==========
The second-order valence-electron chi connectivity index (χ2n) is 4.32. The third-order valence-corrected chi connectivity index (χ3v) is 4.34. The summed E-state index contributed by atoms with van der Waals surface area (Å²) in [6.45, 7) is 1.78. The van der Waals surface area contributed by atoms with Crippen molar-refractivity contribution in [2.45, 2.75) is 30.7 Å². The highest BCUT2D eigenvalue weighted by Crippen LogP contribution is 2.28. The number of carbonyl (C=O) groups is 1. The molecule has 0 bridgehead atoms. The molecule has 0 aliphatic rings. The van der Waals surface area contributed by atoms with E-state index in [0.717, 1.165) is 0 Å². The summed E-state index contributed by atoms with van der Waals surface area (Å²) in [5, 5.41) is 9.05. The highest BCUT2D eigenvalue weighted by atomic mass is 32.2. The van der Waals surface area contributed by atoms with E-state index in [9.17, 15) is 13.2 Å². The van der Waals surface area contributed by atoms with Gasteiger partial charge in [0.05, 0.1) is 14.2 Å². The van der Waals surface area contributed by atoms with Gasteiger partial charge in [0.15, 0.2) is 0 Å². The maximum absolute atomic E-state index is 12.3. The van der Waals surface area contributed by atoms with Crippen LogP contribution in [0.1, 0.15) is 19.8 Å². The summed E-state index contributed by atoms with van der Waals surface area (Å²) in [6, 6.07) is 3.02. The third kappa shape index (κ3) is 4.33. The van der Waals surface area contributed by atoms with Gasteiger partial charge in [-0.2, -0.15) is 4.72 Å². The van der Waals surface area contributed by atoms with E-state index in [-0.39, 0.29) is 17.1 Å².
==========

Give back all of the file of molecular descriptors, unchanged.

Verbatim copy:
The second-order valence-electron chi connectivity index (χ2n) is 4.32. The third-order valence-corrected chi connectivity index (χ3v) is 4.34. The summed E-state index contributed by atoms with van der Waals surface area (Å²) in [6.45, 7) is 1.78. The van der Waals surface area contributed by atoms with Crippen molar-refractivity contribution in [2.45, 2.75) is 30.7 Å². The highest BCUT2D eigenvalue weighted by Crippen LogP contribution is 2.28. The number of carbonyl (C=O) groups is 1. The molecule has 0 bridgehead atoms. The molecule has 0 aliphatic rings. The van der Waals surface area contributed by atoms with E-state index in [0.717, 1.165) is 0 Å². The summed E-state index contributed by atoms with van der Waals surface area (Å²) in [5, 5.41) is 9.05. The highest BCUT2D eigenvalue weighted by atomic mass is 32.2. The van der Waals surface area contributed by atoms with E-state index in [9.17, 15) is 13.2 Å². The van der Waals surface area contributed by atoms with Gasteiger partial charge in [0.05, 0.1) is 14.2 Å². The van der Waals surface area contributed by atoms with Gasteiger partial charge in [0.15, 0.2) is 0 Å². The maximum absolute atomic E-state index is 12.3. The van der Waals surface area contributed by atoms with Crippen LogP contribution in [0.1, 0.15) is 19.8 Å². The summed E-state index contributed by atoms with van der Waals surface area (Å²) in [6, 6.07) is 3.02. The third kappa shape index (κ3) is 4.33. The van der Waals surface area contributed by atoms with Gasteiger partial charge in [-0.2, -0.15) is 4.72 Å². The van der Waals surface area contributed by atoms with E-state index in [-0.39, 0.29) is 17.1 Å².